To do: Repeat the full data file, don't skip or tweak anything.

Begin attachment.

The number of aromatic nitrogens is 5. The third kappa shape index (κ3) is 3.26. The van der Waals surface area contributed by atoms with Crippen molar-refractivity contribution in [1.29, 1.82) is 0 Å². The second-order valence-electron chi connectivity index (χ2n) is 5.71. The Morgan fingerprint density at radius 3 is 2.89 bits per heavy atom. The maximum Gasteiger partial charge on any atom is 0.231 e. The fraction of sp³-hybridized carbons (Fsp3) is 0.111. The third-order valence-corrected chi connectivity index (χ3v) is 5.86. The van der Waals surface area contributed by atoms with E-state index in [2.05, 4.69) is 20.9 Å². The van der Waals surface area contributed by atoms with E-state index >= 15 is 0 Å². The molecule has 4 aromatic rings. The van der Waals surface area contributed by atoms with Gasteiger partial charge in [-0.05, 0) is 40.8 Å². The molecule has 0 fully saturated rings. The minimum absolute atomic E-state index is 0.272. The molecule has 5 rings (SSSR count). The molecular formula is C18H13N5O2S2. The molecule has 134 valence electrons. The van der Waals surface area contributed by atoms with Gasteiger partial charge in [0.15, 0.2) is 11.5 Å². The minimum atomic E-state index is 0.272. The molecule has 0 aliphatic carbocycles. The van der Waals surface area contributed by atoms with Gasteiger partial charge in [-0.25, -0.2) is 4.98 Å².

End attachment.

The number of aromatic nitrogens is 5. The third kappa shape index (κ3) is 3.26. The van der Waals surface area contributed by atoms with Crippen molar-refractivity contribution in [1.29, 1.82) is 0 Å². The second-order valence-electron chi connectivity index (χ2n) is 5.71. The Morgan fingerprint density at radius 3 is 2.89 bits per heavy atom. The maximum Gasteiger partial charge on any atom is 0.231 e. The fraction of sp³-hybridized carbons (Fsp3) is 0.111. The third-order valence-corrected chi connectivity index (χ3v) is 5.86. The van der Waals surface area contributed by atoms with E-state index in [2.05, 4.69) is 20.9 Å². The van der Waals surface area contributed by atoms with E-state index >= 15 is 0 Å². The molecule has 4 aromatic rings. The van der Waals surface area contributed by atoms with Gasteiger partial charge in [-0.05, 0) is 40.8 Å². The molecule has 0 fully saturated rings. The minimum absolute atomic E-state index is 0.272. The molecule has 5 rings (SSSR count). The molecular formula is C18H13N5O2S2. The molecule has 134 valence electrons. The van der Waals surface area contributed by atoms with Gasteiger partial charge in [0.15, 0.2) is 11.5 Å². The minimum atomic E-state index is 0.272. The molecule has 0 aliphatic carbocycles. The van der Waals surface area contributed by atoms with Gasteiger partial charge in [-0.25, -0.2) is 4.98 Å².